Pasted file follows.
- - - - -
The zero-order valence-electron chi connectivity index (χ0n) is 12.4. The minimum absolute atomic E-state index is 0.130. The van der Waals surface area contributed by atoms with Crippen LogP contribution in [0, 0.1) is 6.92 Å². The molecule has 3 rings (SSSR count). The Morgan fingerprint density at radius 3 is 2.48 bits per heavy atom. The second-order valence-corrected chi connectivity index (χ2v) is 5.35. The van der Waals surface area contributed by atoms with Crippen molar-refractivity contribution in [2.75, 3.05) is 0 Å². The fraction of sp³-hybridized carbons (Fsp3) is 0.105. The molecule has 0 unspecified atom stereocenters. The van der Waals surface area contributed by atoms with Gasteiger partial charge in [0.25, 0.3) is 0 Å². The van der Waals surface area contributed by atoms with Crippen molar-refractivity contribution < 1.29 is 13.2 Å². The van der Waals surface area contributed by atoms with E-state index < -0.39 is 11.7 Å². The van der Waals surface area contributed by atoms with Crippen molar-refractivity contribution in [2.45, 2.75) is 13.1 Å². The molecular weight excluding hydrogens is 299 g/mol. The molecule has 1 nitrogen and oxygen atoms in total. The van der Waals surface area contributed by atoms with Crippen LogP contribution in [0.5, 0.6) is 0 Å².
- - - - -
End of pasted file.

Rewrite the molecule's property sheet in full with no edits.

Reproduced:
The zero-order valence-electron chi connectivity index (χ0n) is 12.4. The minimum absolute atomic E-state index is 0.130. The van der Waals surface area contributed by atoms with Crippen LogP contribution in [0, 0.1) is 6.92 Å². The molecule has 3 rings (SSSR count). The Morgan fingerprint density at radius 3 is 2.48 bits per heavy atom. The second-order valence-corrected chi connectivity index (χ2v) is 5.35. The van der Waals surface area contributed by atoms with Crippen molar-refractivity contribution in [2.75, 3.05) is 0 Å². The fraction of sp³-hybridized carbons (Fsp3) is 0.105. The molecule has 0 unspecified atom stereocenters. The van der Waals surface area contributed by atoms with Gasteiger partial charge in [0.25, 0.3) is 0 Å². The van der Waals surface area contributed by atoms with Crippen molar-refractivity contribution < 1.29 is 13.2 Å². The van der Waals surface area contributed by atoms with E-state index < -0.39 is 11.7 Å². The van der Waals surface area contributed by atoms with Crippen molar-refractivity contribution in [2.45, 2.75) is 13.1 Å². The molecular weight excluding hydrogens is 299 g/mol. The molecule has 1 nitrogen and oxygen atoms in total. The van der Waals surface area contributed by atoms with Crippen LogP contribution in [0.5, 0.6) is 0 Å².